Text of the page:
Skip to main content
SLU publication database (SLUpub)

Research article2004Peer reviewed

Genetic diversity assessed by amplified fragment length polymorphism analysis of the parasitic nematode Dictyocaulus viviparus the lungworm of cattle

Hoglund J, Engstrom A, Morrison DA, Mattsson JG


We have examined the population genetic structure in a collection of nine isolates of the parasitic lungworm Dictyocaulus viviparus. Eight of the isolates were sampled from cattle in geographically separated farms throughout south-central Sweden, and one isolate was a laboratory strain that has been maintained in experimentally infected calves for almost four decades. A total of 72 worms were examined, with eight individual worms from the same individual host representing each isolate. The genetic variation as revealed by amplified fragment length polymorphism analysis using four selective primer combinations was high. Depending on the primer combination a total of 66-79 restriction fragments were amplified, with 26-44 peaks of similar complexity from each of the isolates. The heterozygosity within populations was relatively small, as were the population mutation and immigration rates, which seemed to be in neutral equilibrium. The genetic diversity was therefore reasonably well structured in the field; and the laboratory isolate was quite distinct from the field samples. There was no relationship between the patterns of genetic diversity and the geographical proximity of the farms. The estimates of heterozygosity were much larger and more consistent than those previously estimated for this nematode species using mitochondrial sequencing, and the genetic structuring was thus much less pronounced and the gene flow greater. We attribute these differences in estimation to the broader sampling of loci available using amplified fragment length polymorphism markers, which may therefore constitute a superior technique for the study of patterns of lungworm diversity. Furthemore, the data estimating gene flow for D. viviparus was less than previously reported for closely related species in North America. This might be related to different rates of movements of infected hosts. It seems likely that lungworm infections are rather persistent on different farms, and the sudden outbreaks of disease that can be observed with host movements are most likely to be related to the introduction of susceptible stock. (C) 2003 Australian Society for Parasitology Inc. Published by Elsevier Ltd. All rights reserved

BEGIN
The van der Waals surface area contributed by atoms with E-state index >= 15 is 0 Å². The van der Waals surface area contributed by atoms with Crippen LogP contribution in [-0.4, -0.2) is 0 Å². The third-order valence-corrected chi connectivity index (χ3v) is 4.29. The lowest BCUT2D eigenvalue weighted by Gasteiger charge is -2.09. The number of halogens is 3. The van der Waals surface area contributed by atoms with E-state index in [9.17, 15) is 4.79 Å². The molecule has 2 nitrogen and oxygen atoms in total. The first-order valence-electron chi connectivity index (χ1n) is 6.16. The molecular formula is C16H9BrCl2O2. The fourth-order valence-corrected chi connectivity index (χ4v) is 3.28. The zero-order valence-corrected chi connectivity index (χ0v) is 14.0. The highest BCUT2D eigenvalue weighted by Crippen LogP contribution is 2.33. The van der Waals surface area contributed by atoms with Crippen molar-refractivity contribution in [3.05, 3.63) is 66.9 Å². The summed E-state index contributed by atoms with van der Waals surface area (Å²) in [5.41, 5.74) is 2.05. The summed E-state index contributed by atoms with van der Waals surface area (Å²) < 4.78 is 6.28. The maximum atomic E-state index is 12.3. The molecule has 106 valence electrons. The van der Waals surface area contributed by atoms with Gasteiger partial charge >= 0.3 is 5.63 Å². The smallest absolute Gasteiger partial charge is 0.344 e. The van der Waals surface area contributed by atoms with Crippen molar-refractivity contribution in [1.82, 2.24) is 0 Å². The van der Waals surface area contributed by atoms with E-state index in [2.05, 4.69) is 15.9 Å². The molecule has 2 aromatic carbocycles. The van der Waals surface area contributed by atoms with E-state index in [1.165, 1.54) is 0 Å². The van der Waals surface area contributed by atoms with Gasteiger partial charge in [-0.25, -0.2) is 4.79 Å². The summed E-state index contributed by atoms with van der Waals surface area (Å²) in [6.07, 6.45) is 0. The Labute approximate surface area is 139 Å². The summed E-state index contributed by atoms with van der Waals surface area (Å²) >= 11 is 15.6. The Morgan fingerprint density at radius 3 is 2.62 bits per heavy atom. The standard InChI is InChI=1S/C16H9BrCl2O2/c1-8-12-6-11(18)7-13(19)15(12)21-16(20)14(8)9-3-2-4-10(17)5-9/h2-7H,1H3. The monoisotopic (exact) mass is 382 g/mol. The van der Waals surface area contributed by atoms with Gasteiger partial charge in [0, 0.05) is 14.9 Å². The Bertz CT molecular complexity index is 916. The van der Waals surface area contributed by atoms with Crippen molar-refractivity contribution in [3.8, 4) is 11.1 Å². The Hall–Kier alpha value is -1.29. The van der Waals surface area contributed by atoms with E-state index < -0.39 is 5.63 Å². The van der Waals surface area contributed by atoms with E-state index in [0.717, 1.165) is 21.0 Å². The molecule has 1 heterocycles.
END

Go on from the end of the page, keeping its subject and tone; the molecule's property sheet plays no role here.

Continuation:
Published in

International Journal for Parasitology
2004, Volume: 34, number: 4, pages: 475-484